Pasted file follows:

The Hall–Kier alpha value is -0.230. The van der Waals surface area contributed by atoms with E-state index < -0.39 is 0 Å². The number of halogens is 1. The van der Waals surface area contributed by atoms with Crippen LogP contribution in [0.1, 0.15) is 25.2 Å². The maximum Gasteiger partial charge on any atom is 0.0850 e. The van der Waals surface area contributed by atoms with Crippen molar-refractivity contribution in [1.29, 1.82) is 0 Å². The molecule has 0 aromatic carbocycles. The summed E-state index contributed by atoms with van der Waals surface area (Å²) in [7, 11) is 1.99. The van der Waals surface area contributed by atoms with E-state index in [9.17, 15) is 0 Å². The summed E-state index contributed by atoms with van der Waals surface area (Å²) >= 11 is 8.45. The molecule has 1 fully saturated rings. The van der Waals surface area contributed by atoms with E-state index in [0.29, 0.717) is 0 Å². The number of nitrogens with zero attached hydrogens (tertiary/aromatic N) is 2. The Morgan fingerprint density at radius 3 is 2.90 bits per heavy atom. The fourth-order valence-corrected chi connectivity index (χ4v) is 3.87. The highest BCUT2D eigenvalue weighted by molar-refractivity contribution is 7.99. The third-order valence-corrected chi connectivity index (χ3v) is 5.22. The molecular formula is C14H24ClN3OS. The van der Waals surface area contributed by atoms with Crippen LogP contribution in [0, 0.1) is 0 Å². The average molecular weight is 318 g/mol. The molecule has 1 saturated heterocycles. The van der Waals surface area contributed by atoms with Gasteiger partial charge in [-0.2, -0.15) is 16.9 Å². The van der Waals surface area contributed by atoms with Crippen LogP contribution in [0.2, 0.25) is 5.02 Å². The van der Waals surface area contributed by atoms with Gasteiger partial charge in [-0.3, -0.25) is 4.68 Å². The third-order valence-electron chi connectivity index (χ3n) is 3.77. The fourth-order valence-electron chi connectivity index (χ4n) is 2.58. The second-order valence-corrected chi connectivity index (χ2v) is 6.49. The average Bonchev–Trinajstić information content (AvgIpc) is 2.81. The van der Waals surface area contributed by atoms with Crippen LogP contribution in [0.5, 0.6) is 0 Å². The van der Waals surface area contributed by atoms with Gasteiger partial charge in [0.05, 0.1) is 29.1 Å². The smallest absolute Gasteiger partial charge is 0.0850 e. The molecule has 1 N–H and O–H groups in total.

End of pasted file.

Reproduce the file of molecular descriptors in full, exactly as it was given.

The Hall–Kier alpha value is -0.230. The van der Waals surface area contributed by atoms with E-state index < -0.39 is 0 Å². The number of halogens is 1. The van der Waals surface area contributed by atoms with Crippen LogP contribution in [0.1, 0.15) is 25.2 Å². The maximum Gasteiger partial charge on any atom is 0.0850 e. The van der Waals surface area contributed by atoms with Crippen molar-refractivity contribution in [1.29, 1.82) is 0 Å². The molecule has 0 aromatic carbocycles. The summed E-state index contributed by atoms with van der Waals surface area (Å²) in [7, 11) is 1.99. The van der Waals surface area contributed by atoms with E-state index in [9.17, 15) is 0 Å². The summed E-state index contributed by atoms with van der Waals surface area (Å²) >= 11 is 8.45. The molecule has 1 fully saturated rings. The van der Waals surface area contributed by atoms with E-state index in [0.29, 0.717) is 0 Å². The number of nitrogens with zero attached hydrogens (tertiary/aromatic N) is 2. The Morgan fingerprint density at radius 3 is 2.90 bits per heavy atom. The fourth-order valence-corrected chi connectivity index (χ4v) is 3.87. The highest BCUT2D eigenvalue weighted by molar-refractivity contribution is 7.99. The third-order valence-corrected chi connectivity index (χ3v) is 5.22. The molecular formula is C14H24ClN3OS. The van der Waals surface area contributed by atoms with Crippen LogP contribution in [0, 0.1) is 0 Å². The average molecular weight is 318 g/mol. The molecule has 1 saturated heterocycles. The van der Waals surface area contributed by atoms with Gasteiger partial charge in [-0.2, -0.15) is 16.9 Å². The van der Waals surface area contributed by atoms with Crippen LogP contribution in [0.2, 0.25) is 5.02 Å². The van der Waals surface area contributed by atoms with Gasteiger partial charge in [-0.3, -0.25) is 4.68 Å². The third-order valence-electron chi connectivity index (χ3n) is 3.77. The fourth-order valence-electron chi connectivity index (χ4n) is 2.58. The second-order valence-corrected chi connectivity index (χ2v) is 6.49. The average Bonchev–Trinajstić information content (AvgIpc) is 2.81. The van der Waals surface area contributed by atoms with Crippen LogP contribution in [0.5, 0.6) is 0 Å². The van der Waals surface area contributed by atoms with Gasteiger partial charge in [0.05, 0.1) is 29.1 Å². The smallest absolute Gasteiger partial charge is 0.0850 e. The molecule has 1 N–H and O–H groups in total.